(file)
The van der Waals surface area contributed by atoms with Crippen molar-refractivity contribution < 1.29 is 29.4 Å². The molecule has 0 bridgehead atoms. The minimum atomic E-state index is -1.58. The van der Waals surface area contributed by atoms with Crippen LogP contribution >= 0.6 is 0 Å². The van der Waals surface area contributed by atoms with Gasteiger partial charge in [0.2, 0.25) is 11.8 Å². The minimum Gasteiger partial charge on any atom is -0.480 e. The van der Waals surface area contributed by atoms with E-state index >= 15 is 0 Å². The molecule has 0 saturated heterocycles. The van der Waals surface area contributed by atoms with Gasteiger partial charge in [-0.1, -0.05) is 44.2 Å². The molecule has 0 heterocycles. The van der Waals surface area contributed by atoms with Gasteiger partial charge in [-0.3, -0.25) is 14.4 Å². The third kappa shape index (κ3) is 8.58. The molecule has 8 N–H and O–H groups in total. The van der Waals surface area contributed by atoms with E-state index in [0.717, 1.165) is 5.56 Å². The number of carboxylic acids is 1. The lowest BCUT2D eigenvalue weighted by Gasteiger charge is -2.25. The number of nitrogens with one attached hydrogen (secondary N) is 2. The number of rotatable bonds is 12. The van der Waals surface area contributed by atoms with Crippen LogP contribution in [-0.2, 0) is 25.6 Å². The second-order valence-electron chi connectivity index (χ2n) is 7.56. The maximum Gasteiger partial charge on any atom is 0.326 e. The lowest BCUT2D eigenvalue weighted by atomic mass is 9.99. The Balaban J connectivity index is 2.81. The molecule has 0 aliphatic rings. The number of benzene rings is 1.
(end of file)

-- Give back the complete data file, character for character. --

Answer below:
The van der Waals surface area contributed by atoms with Crippen molar-refractivity contribution < 1.29 is 29.4 Å². The molecule has 0 bridgehead atoms. The minimum atomic E-state index is -1.58. The van der Waals surface area contributed by atoms with Crippen LogP contribution >= 0.6 is 0 Å². The van der Waals surface area contributed by atoms with Gasteiger partial charge in [0.2, 0.25) is 11.8 Å². The minimum Gasteiger partial charge on any atom is -0.480 e. The van der Waals surface area contributed by atoms with E-state index >= 15 is 0 Å². The molecule has 0 saturated heterocycles. The van der Waals surface area contributed by atoms with Gasteiger partial charge in [-0.1, -0.05) is 44.2 Å². The molecule has 0 heterocycles. The van der Waals surface area contributed by atoms with Gasteiger partial charge in [-0.3, -0.25) is 14.4 Å². The third kappa shape index (κ3) is 8.58. The molecule has 8 N–H and O–H groups in total. The van der Waals surface area contributed by atoms with E-state index in [0.717, 1.165) is 5.56 Å². The number of carboxylic acids is 1. The lowest BCUT2D eigenvalue weighted by Gasteiger charge is -2.25. The number of nitrogens with one attached hydrogen (secondary N) is 2. The number of rotatable bonds is 12. The van der Waals surface area contributed by atoms with Crippen LogP contribution in [-0.2, 0) is 25.6 Å². The second-order valence-electron chi connectivity index (χ2n) is 7.56. The maximum Gasteiger partial charge on any atom is 0.326 e. The lowest BCUT2D eigenvalue weighted by atomic mass is 9.99. The Balaban J connectivity index is 2.81. The molecule has 0 aliphatic rings. The number of benzene rings is 1.